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The German People's Empire, often called Nationalist Germany or Nat. Germany for short, was what Germany became after it was taken over by Alfred Hugenberg and the German National People's Party (DNVP). It lasted from its establishment in 1936 to 1951, when the Soviet Union established the German Socialist Republic in its place.
Following the signing of the Treaty of Versailles in 1919, many Germans were deeply upset over the fall of the German Empire. The German National People's Party (DNVP) was founded before the treaty was even signed, but it never wielded much influence. It was, however, the leading nationalist party, far on the right wing.
Rise of the DNVP
Following the National Socialists' failed Münchener Putsch in late 1923, the so-called NSDAP was outlawed. When the ban was lifted, they had lost many of their members and lacked charismatic leaders to regain those members. Under the leadership of Heinrich Himmler, they never received major growth.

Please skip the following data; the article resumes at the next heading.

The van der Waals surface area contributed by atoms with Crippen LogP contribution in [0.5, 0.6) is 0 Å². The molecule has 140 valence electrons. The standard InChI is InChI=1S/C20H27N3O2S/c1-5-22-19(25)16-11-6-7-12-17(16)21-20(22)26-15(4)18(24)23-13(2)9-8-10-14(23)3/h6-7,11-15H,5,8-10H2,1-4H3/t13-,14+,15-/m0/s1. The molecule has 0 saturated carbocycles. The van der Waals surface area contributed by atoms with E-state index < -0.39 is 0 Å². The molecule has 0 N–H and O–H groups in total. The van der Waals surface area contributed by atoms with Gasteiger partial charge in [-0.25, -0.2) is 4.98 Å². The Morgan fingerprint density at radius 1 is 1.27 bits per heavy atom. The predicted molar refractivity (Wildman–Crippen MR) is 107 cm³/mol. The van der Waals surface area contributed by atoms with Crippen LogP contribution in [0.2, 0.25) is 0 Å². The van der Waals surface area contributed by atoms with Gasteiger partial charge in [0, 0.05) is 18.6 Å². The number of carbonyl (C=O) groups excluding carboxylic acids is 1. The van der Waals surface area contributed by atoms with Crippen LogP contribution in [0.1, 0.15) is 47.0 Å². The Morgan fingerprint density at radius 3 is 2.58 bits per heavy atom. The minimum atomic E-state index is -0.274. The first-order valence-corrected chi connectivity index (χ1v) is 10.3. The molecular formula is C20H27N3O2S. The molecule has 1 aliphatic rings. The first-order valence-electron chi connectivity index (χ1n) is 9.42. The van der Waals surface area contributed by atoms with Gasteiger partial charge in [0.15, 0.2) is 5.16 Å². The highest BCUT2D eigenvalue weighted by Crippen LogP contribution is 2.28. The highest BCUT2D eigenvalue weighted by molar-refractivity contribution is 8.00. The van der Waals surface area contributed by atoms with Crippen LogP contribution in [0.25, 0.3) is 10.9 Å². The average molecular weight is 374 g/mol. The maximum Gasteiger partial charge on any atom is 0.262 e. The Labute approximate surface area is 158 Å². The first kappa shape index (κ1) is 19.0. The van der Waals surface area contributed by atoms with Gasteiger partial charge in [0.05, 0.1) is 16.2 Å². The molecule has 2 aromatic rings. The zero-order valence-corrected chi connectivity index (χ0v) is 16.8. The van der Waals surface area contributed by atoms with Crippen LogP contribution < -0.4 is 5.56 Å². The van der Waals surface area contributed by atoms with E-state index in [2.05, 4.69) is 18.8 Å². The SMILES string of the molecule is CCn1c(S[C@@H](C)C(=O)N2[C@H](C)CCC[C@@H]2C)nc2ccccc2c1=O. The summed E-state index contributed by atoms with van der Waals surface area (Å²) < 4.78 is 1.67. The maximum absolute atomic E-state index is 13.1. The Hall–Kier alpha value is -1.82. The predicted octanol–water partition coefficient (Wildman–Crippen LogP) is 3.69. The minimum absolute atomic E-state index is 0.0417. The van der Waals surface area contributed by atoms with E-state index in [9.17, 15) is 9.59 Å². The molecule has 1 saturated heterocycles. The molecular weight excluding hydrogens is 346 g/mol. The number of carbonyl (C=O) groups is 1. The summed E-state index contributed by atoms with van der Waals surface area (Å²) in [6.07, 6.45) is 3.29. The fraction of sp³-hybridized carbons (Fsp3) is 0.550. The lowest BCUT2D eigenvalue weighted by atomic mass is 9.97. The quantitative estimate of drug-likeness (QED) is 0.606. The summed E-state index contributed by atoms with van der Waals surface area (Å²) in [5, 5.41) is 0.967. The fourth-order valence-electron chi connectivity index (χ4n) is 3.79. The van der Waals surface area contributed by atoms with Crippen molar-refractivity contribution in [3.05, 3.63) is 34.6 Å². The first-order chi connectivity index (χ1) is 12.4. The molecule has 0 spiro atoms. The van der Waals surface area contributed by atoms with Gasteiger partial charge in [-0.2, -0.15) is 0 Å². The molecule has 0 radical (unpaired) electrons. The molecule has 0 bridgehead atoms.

Meanwhile, many joined the DNVP, gaining over 100 seats in the Dec. 1924 elections. Surprisingly, a former National Socialist, Joseph Göbbels eventually joined the DNVP after getting fed up with Himmler's weak NSDAP. Göbbels was a brilliant orator and helped bring in many new members. The party became more radical in the following years, but growth continued.
The DNVP found itself making coalitions with other nationalist parties. The NSDAP was one of them. Still led by Himmler, the party has little more than 10,000 people still in it, most of the others joining the DNVP or Communist Party (KPD). The Nationalists and Communists were constantly at odds with each other, both trying to achieve dominance. However, in a surprise Reichstag election in November 1935, the DNVP-led coalition won a majority of seats, having grown after the start of the Great Depression. Alfred Hugenburg was appointed Chancellor the following year.
Following Hugenberg's appointment, the Reichstag building was set on fire. A young, mentally handicapped Dutch communist was later found guilty of the crime and eventually executed. This sparked a wave of anti-Communist policies. In turn, Communists turned more violent. Hugenberg cracked down hard on these protests, while Joseph Göbbels exploited their roles as villains in propaganda. The KPD was soon outlawed, ultimately leading to a single party state by 1940.